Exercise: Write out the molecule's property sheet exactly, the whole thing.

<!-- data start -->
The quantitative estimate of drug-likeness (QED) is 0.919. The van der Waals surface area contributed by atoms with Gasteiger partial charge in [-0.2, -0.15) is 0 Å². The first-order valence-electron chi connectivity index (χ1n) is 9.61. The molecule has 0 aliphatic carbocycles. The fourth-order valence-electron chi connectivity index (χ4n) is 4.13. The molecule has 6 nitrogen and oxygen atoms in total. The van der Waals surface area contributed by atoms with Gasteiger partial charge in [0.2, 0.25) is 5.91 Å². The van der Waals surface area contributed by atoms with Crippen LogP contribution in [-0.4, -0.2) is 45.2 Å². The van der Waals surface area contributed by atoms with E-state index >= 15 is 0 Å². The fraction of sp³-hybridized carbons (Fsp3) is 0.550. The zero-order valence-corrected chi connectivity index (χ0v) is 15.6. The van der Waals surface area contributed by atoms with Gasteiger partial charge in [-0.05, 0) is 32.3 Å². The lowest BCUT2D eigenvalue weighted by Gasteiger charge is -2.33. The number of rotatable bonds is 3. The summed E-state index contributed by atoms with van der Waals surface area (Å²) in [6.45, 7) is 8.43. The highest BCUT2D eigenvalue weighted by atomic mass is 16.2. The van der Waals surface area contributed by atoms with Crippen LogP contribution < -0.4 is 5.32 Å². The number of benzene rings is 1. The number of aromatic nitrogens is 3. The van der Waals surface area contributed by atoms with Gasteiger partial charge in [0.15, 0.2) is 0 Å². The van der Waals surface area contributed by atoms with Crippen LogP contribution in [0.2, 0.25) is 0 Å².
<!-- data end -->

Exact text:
The quantitative estimate of drug-likeness (QED) is 0.919. The van der Waals surface area contributed by atoms with Gasteiger partial charge in [-0.2, -0.15) is 0 Å². The first-order valence-electron chi connectivity index (χ1n) is 9.61. The molecule has 0 aliphatic carbocycles. The fourth-order valence-electron chi connectivity index (χ4n) is 4.13. The molecule has 6 nitrogen and oxygen atoms in total. The van der Waals surface area contributed by atoms with Gasteiger partial charge in [0.2, 0.25) is 5.91 Å². The van der Waals surface area contributed by atoms with Crippen LogP contribution in [-0.4, -0.2) is 45.2 Å². The van der Waals surface area contributed by atoms with E-state index >= 15 is 0 Å². The fraction of sp³-hybridized carbons (Fsp3) is 0.550. The zero-order valence-corrected chi connectivity index (χ0v) is 15.6. The van der Waals surface area contributed by atoms with Gasteiger partial charge in [-0.05, 0) is 32.3 Å². The lowest BCUT2D eigenvalue weighted by Gasteiger charge is -2.33. The number of rotatable bonds is 3. The summed E-state index contributed by atoms with van der Waals surface area (Å²) in [6.45, 7) is 8.43. The highest BCUT2D eigenvalue weighted by atomic mass is 16.2. The van der Waals surface area contributed by atoms with Crippen LogP contribution < -0.4 is 5.32 Å². The number of benzene rings is 1. The number of aromatic nitrogens is 3. The van der Waals surface area contributed by atoms with Gasteiger partial charge in [0.15, 0.2) is 0 Å². The van der Waals surface area contributed by atoms with Crippen LogP contribution in [0.2, 0.25) is 0 Å².